A packed crowd greeted the youngsters after they were discharged from hospital in Chiang Rai, and watched as they played with footballs on a small makeshift pitch before taking their seats.
Sitting beside the boys were the Thai Navy SEALs who stayed inside the cave with them after they were found, as well as members of the medical team who looked after them after the rescue.
Thai authorities organised a press conference, for which questions were pre-screened, More than 100 questions were sent in by the media, though only a handful were selected. The media was urged to give the boys uninterrupted time with their families so as not to harm their recovery
Dressed in matching team shirts, the boys and their coach Ake appeared happy and relaxed as they faced the world’s media. The boys introduced themselves with their nicknames and the position they played on the team.
The largely joyous mood of the press conference was tempered, however, when the boys and Ake discussed the loss of Saman Kunan, the former Thai Navy SEAL who had died during the rescue effort. Ake said the team were shocked to learn of Saman Kunan’s death, called him a hero. In memory of the navy diver, Ake and the boys decided to spend time as novice Buddhist monks — a practice considered a high honour in Thailand.
The boys thanked their rescuers and medical staff, and paid tribute to Kunan. They also bowed before a portrait of the Thai king.
The boys explained as to when they realised that they were trapped, how they adapted to their surroundings and their eventual joy at being found, ten days later. They described their rescue as a miracle, thanked the experts who saved them and discussed how the experience would affect the rest of their lives.
Contrary to the belief that the team entered the cave complex to celebrate the birthday of Night on the day the team went missing, Ake said that the boys were merely curious to look inside as some of them had never been there before. He said it was not unusual for the group to participate in group activities after soccer practice on Saturday afternoons.
They explored the caves for about an hour, before deciding to return. By this time the cave had become partially flooded and their exit was blocked. All the boys can swim, country to earlier reports, and they to swam to safety when the water started rising.
At his point, they realised that they were trapped. With no obvious way out, the group retreated about 200 meter further into the cave to find somewhere to rest for the night.
There they found a bit of slope with a small water source, Ake instructed the team to drink water dripping from the roof of the cave as it would be purer than the dirty floodwater on the floor. Having eaten after soccer practice, the boys had no food during their ordeal. Instead, they drank water from the cave.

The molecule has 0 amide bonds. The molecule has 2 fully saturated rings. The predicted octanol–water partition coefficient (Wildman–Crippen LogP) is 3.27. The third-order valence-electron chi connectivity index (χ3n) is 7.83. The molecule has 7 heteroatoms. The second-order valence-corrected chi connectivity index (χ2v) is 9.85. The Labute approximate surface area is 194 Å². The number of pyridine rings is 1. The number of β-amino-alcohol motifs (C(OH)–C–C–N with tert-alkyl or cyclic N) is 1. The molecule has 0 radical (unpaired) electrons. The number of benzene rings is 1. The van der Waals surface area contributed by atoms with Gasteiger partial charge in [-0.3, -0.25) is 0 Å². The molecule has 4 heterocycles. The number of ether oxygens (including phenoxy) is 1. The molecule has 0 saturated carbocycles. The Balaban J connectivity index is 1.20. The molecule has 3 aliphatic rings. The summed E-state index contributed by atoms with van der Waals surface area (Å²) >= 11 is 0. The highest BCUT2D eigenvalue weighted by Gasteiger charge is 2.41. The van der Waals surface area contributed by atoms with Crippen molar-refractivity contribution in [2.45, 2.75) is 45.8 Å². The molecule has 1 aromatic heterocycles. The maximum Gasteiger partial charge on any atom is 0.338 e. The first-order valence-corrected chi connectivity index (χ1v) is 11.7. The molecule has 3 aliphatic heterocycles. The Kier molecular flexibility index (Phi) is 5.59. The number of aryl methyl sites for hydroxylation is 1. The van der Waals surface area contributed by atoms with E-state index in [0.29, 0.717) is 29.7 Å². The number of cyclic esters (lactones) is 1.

Before they slept, Ake told them to say a prayer and they prayed that night. The team were not scared and Ake hoped the water level would drop the next day, and that help would arrive.
The waters did not subside, however. Instead the levels rose fast. Ake ordered the group to find higher ground. Concerned that they might soon be submerged, he instructed the boys to start digging and look for a potential exit. They managed to burrow a hole into the cave in shifts after the water rose by three meter.
Adun, the only member who spoke English, responded with a “Hello” in disbelief to the first British diver who reached the group. Adun, like other members of the group, was busy digging — looking for a possible way out — when some of the boys thought they heard the sound of people talking. Ake instructed the group to stay quiet. He asked one of the boys to move closer to the ledge and shine a flashlight on the water, but the boy was too scared, and Adun volunteered instead.
The boys described how they formed a bond with the Thai Navy SEALs who remained with them in the cave while rescuers worked out a plan to free them. They played checkers — and one of the Navy SEALs sitting alongside them at the press conference always won. This SEAL was titled ‘King of the Cave. One SEAL had spent most of the time in just his underwear and a small piece of foil, having stripped off his clothes to give to the boys to keep warm.
None of the boys wanted to leave the cave first when rescuers asked for volunteers when the decision was made to extract the boys through the floodwaters. Ake joked he and the boys made the decision on who should go first based on who lived the furthest away. Ake thought the rescued kids would go straight home and those who got out first could spread the word.
When asked about the lessons they’ve learned from the incident, Ake said he was going to live life more carefully. Ardun said though people can’t predict the future, the experience had taught him about the consequences of acting carelessly. Other boys said though they still dreamed of becoming soccer players, some said they now wanted to become Navy SEALs.
The boys and Ake apologised to their parents for not telling them they went to the cave.
Thai authorities are concerned about their long-term psychological health. They urged the media to respect the boys’ privacy in the future, out of concern for their mental health. They are also in the process of granting four team members who are stateless Thai citizenship.
The day after the press conference the boys were allowed to go home. Doctors have advised their families that they should avoid contact with journalists for at least a month.